Yes I Can Enjoy Winter

There is nothing quite as magical as a fresh blanket of snow waiting to be explored.  However, for a person living with a spinal cord injury or diagnosis such as Multiple Sclerosis or Spina Bifida, the snow, and extreme cold can pose quite a lot of trouble. 

We at Bardcare were unwilling to let the challenges keep us from taking part in the magic of winter. 

Here are some tricks we learned to be able to get out and make our own foot prints/tire tracks in the snow.


Leslie says:

  • Find equipment that helps you access different terrain. For example, The Free Wheel, track chair, Grit Freedom Chair, or even horse back.
  • Build a network of friends that can enjoy the outdoors with you. A helping hand makes the adventure better.
  • Make time daily to get outside. Even if you simply enjoy watching the birds or reading a book outside. I have found that anytime outdoors is therapeutic for my mind, body, and soul.

Mike says:

  • Dress in layers, it's better to have on too much rather than not enough. Getting cold quick can turn any outdoor adventure into one of discomfort not to mention dangerous.
  • Hydrate, a lot. This is helpful during any season. I don't usually feel the urge to drink as much in winter but my body is burning mass calories just to keep you warm.
  • Don't go it alone or make sure people know where you are heading to. I love to hunt solo or trek around in my track chair, but it's paramount that someone knows the general area I will be in. Make a plan and stick to it. This will insure a safe return.


Caroline says:

  • In cold months, dress in layers and make sure you are warm enough. In warmer months, find shade or take artificial shade like an umbrella.
  • Don't overdo time outside. Knowing your limits is a valuable skill.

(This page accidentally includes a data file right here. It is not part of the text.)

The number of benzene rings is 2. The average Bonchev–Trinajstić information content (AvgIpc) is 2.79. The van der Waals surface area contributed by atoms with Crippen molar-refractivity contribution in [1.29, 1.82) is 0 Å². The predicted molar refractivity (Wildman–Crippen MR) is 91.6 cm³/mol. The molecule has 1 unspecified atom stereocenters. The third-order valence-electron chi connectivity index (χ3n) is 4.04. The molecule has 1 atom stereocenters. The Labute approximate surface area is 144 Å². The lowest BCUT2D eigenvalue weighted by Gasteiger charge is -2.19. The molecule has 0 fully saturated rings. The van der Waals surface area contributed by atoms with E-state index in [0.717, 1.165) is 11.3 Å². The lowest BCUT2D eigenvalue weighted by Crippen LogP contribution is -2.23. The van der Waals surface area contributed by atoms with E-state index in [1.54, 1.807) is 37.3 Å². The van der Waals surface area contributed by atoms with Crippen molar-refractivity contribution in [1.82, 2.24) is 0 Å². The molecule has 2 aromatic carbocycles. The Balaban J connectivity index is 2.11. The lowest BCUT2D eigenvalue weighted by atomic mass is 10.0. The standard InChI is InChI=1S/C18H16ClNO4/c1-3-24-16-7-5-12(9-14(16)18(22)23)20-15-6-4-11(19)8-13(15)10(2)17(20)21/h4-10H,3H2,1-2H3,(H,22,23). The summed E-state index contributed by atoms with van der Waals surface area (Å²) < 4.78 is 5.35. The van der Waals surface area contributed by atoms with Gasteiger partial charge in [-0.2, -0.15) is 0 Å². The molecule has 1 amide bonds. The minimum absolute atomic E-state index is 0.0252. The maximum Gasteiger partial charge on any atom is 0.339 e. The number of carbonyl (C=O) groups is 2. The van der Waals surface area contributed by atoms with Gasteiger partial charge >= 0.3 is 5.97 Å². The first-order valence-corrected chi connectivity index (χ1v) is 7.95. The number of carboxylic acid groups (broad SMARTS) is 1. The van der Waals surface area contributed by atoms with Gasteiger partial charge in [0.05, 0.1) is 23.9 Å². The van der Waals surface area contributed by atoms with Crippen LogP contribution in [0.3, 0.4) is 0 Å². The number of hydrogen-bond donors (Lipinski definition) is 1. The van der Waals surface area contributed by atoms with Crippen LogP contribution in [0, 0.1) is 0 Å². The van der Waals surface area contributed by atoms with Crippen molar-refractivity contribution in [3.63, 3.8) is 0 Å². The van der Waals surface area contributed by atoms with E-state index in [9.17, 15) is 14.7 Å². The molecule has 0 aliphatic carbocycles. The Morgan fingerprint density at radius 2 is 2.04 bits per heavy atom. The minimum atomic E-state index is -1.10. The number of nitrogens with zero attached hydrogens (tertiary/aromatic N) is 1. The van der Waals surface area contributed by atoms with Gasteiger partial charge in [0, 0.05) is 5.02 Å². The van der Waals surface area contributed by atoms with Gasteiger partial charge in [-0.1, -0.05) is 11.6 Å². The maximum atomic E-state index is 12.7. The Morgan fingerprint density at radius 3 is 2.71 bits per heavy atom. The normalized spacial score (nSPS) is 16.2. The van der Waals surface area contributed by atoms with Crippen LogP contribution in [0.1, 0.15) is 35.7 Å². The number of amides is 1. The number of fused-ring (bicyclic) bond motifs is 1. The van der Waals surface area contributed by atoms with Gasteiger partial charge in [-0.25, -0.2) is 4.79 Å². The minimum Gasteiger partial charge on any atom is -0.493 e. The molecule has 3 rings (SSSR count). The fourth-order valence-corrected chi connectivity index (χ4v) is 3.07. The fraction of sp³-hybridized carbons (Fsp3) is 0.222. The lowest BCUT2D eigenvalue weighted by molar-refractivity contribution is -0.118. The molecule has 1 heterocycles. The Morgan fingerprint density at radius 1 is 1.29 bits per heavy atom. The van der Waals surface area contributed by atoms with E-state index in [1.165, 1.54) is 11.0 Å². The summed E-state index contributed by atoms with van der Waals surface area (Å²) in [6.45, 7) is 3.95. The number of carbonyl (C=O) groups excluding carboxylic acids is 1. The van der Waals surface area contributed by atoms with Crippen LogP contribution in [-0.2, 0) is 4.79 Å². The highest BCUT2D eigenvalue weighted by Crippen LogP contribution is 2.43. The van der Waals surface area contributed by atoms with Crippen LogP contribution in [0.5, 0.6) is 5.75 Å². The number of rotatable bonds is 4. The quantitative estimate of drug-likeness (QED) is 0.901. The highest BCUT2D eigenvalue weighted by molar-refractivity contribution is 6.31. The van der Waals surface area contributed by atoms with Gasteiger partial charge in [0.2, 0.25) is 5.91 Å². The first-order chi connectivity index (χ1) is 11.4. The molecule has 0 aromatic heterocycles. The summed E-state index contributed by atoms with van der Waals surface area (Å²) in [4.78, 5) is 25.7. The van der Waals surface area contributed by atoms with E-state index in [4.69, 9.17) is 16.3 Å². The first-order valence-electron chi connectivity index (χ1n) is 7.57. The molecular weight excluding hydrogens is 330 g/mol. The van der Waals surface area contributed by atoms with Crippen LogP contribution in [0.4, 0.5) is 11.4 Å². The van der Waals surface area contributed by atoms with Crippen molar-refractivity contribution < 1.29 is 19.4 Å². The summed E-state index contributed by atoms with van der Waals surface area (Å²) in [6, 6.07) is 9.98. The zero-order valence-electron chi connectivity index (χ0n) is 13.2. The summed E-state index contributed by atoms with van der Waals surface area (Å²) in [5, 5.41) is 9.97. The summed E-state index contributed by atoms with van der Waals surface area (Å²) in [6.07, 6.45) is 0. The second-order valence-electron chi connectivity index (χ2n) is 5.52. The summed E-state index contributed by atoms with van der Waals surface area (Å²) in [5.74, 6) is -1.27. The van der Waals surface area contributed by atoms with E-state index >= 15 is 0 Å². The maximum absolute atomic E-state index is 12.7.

• Always have your cellphone with you and make sure the charge is 100%!


Amanda says:
As a parent of a little one...

  • We make sure to pay close attention to temperature of our daughters’ legs and feet especially.
  • Wear two or three pairs of socks if needed, to maintain warm feet.
  • Be careful not to over dress her. Temperature regulation can be difficult. Also, medication may affect the ability to sweat. Keeping these things in mind can make outdoor adventures safe and fun.


Jeremy says:

  • Make sure to check and maintain your wheelchair before going out in the cold. You don't want to get stuck out in the cold because something on your chair breaks.
  • Be sure to apply lotions on hands and face and chap stick. Those who use manual wheelchairs hands can crack open due to the dry cold air which makes pushing no fun!
  • Once you have enough layers on and you got your lotion and chap stick applied and you checked your chair to make sure everything is mechanically sound go out and play in the snow or check out the beautiful views of the mountains with all the leaves bare. It gives you some awesome views!


Grandin says:

  • One additional tip regarding layering socks. If you're going to wear multiple pairs of socks, make sure your shoes are large enough to accommodate them. If your shoes are too tight it can impede the circulation in your feet which is already compromised causing your feet to get cold which of course is opposite of the desired effect.


Jenny says: "Enjoying winter outdoor activities?!" Um,

  • Hot tea.
  • Good book.
  • Comfy pjs.
  • Lock the door.

 


The opinions and experiences presented herein are for informational use only. Individual results may vary depending on your condition. Always consult with your health care professional. These individuals have been compensated by Bard Medical for the time and effort in preparing this article for BARD’s further use and distribution. BMD/BMDA/0217/0390